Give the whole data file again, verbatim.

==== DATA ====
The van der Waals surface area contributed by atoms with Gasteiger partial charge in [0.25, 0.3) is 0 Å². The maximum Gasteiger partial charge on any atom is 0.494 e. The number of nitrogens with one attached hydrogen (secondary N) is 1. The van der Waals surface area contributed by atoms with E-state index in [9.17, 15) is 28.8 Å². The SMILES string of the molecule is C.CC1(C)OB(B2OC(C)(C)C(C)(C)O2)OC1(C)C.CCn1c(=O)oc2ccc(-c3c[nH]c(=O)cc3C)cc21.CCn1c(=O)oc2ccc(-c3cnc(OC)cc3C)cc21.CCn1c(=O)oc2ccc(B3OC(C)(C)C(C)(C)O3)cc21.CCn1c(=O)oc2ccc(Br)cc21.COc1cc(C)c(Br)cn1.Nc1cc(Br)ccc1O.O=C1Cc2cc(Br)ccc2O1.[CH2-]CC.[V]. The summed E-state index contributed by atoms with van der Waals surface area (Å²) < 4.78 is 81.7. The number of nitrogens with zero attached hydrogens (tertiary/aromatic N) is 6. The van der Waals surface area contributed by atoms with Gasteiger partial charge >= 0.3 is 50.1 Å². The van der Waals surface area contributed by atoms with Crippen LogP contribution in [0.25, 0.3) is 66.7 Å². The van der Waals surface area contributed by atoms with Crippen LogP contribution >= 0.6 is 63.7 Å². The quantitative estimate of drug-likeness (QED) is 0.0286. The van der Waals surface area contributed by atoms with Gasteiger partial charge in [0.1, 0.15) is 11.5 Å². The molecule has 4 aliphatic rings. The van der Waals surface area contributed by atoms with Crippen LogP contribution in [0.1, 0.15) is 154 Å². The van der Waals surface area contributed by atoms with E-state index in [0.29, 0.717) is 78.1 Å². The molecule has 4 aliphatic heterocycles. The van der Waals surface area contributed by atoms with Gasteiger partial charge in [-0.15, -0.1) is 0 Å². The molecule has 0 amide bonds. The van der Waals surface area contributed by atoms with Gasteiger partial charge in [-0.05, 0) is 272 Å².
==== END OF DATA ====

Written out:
The van der Waals surface area contributed by atoms with Gasteiger partial charge in [0.25, 0.3) is 0 Å². The maximum Gasteiger partial charge on any atom is 0.494 e. The number of nitrogens with one attached hydrogen (secondary N) is 1. The van der Waals surface area contributed by atoms with E-state index in [9.17, 15) is 28.8 Å². The SMILES string of the molecule is C.CC1(C)OB(B2OC(C)(C)C(C)(C)O2)OC1(C)C.CCn1c(=O)oc2ccc(-c3c[nH]c(=O)cc3C)cc21.CCn1c(=O)oc2ccc(-c3cnc(OC)cc3C)cc21.CCn1c(=O)oc2ccc(B3OC(C)(C)C(C)(C)O3)cc21.CCn1c(=O)oc2ccc(Br)cc21.COc1cc(C)c(Br)cn1.Nc1cc(Br)ccc1O.O=C1Cc2cc(Br)ccc2O1.[CH2-]CC.[V]. The summed E-state index contributed by atoms with van der Waals surface area (Å²) < 4.78 is 81.7. The number of nitrogens with zero attached hydrogens (tertiary/aromatic N) is 6. The van der Waals surface area contributed by atoms with Gasteiger partial charge >= 0.3 is 50.1 Å². The van der Waals surface area contributed by atoms with Crippen LogP contribution in [0.25, 0.3) is 66.7 Å². The van der Waals surface area contributed by atoms with Crippen LogP contribution >= 0.6 is 63.7 Å². The quantitative estimate of drug-likeness (QED) is 0.0286. The van der Waals surface area contributed by atoms with Gasteiger partial charge in [0.1, 0.15) is 11.5 Å². The molecule has 4 aliphatic rings. The van der Waals surface area contributed by atoms with Crippen LogP contribution in [0.1, 0.15) is 154 Å². The van der Waals surface area contributed by atoms with E-state index in [0.29, 0.717) is 78.1 Å². The molecule has 4 aliphatic heterocycles. The van der Waals surface area contributed by atoms with Gasteiger partial charge in [-0.15, -0.1) is 0 Å². The molecule has 0 amide bonds. The van der Waals surface area contributed by atoms with Gasteiger partial charge in [-0.05, 0) is 272 Å².